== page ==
-- Last fall, District 833 conducted separate surveys of four “stakeholder” groups: students in grades 5, 8 and 10, as well as teachers, administrators and parents. Topics included digital tool use, belief in school, student engagement and personalized learning. Another round of surveys is slated for March.
-- When determining how they would measure the success of T3, LaBounty said they looked at several education research studies, including Project RED, a 2010 project conducted by the One-to-One Institute, a Michigan non-profit. The Project RED team surveyed 997 schools, K-12, to determine the relationship between well-implemented technologies with student achievement and potential savings for school districts.
Money for the iPads and other T3 technology programs comes from a one-time compensatory pilot project grant of $1,666,751 from the Minnesota Department of Education for schools with the highest achievement gaps.
Of that grant, $550,000 was used for the first year of leasing iPads at the five schools, with another $82,767 coming through District 833 capital funds.
Get in line to get online
On Aug. 19, sixth-grade students and their parents lined up in the media center and cafeteria at Oltman Middle School to receive their iPads. Staff helped them open an Apple account and create a personalized username and passcode. Principal Becky Schroeder said the process took a lot longer than they expected, about 20 to 30 minutes per iPad. Officials added another day to finish signing up a total of 215 sixth-graders.
Though she admits that “It is hard to measure student engagement,” the anecdotal evidence is that the iPads are making a difference. She said she used to assume that students in a classroom were engaged if they appeared to be writing down what the teacher was saying.
“Now, when you go in, you’ll see more teacher-student interaction and more student to student interaction,” she said.
Students in eighth grade algebra class at Oltman have the choice of turning in an assignment via PowerPoint, video, or poster board — that’s real, physical posterboard, not an app.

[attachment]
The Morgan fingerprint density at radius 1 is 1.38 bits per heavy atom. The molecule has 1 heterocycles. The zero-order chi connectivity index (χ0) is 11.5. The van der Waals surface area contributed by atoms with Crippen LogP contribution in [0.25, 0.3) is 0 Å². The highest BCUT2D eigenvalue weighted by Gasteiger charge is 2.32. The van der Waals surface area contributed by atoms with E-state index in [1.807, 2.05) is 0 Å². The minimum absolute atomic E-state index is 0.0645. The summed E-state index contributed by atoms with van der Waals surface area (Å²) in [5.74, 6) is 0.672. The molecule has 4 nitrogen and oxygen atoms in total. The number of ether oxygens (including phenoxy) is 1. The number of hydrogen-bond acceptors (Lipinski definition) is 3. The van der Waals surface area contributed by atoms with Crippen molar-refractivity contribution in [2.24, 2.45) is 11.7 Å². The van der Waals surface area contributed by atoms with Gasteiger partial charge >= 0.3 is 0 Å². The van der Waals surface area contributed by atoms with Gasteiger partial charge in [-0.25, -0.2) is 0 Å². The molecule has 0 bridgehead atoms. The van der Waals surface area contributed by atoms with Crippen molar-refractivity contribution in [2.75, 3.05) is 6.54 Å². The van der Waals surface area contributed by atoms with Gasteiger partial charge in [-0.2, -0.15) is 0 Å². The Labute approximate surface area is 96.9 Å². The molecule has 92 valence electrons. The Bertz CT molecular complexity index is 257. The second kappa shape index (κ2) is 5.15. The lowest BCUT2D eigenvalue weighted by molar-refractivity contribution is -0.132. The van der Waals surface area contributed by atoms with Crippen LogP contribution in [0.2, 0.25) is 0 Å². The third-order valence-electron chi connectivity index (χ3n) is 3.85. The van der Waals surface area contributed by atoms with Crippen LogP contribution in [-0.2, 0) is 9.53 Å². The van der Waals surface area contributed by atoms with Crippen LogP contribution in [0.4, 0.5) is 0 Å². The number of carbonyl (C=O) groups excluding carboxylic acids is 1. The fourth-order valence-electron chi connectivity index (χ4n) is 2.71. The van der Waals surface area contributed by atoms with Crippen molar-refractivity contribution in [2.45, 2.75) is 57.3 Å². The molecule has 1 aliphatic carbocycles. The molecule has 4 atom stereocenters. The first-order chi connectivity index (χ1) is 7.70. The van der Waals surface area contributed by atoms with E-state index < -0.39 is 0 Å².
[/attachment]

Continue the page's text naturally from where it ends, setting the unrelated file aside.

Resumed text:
“If the kid doesn’t want to do it with technology, they can have that option,” teacher Stacy Hinz said. “It’s much less restriction.”
Teachers at the five T3 schools received training on how to use iBooks Author, an e-book app, and Reflector, an app that lets the user simulcast content from their iPad onto laptops, LCD projectors or whiteboards.
Hinz said it was a challenge incorporating the iPads into her teaching.
“I would say at the beginning of the year, because we weren’t used to it, it was very, very difficult,” Hinz said.”Now we’re halfway through the school year and I can’t imagine not having it. Now it’s just an extension of what you teach.”
One of her students, Sam Fohrman, 12, of Cottage Grove, used her iPad to learn about budgeting money in a lesson called the “Game of Life.” Using an annual salary based on a career of their choosing, students factored in taxes, mortgage payments and other expenses.
“They’re OK,” she said, when asked about the iPads. “I like taking written notes because they’re neater. Sometimes the iPad doesn’t work and they get wiped.”
Sam said one classmate lost their material when the iPad automatically rebooted itself.Generally however, Sam likes them, particularly because she has the Internet at her fingertips.
In eighth grade language arts class, Mackenzie Gardner, 13, chose to use a laptop rather than the iPad to write an essay on figure skating.
“They’re neat but they have issues,” she said. “Some people can’t access them sometimes.”
Mackenzie said the iPads are most useful in her math class.
“We can take notes on them,” she said. “We can access them anytime. It’s really easier to have it on the iPad. You do not need a lot of paper.”
T3 may just lighten the loads of students who lug heavy backpacks stuffed with textbooks and notebooks. They can also save time. At Oltman Middle School, choir director Chris Russell takes attendance by having each student scan their iPad. School orchestra members also read music from their iPads, streamlining the transition between musical selections.
Russell, who helped with the iPad distribution in August, said it’s still the teacher’s job to keep the class focused on the material, be it Mozart or math.
“The iPads force that teacher to get out and walk around to make sure they’re seeing what students do,” he said.
“Is every kid on task at any moment? The answer is no,” Russell added. “How much were they on task before iPads? It’s just a different medium. How many kids filled up notebooks with drawing and doodling in the past?”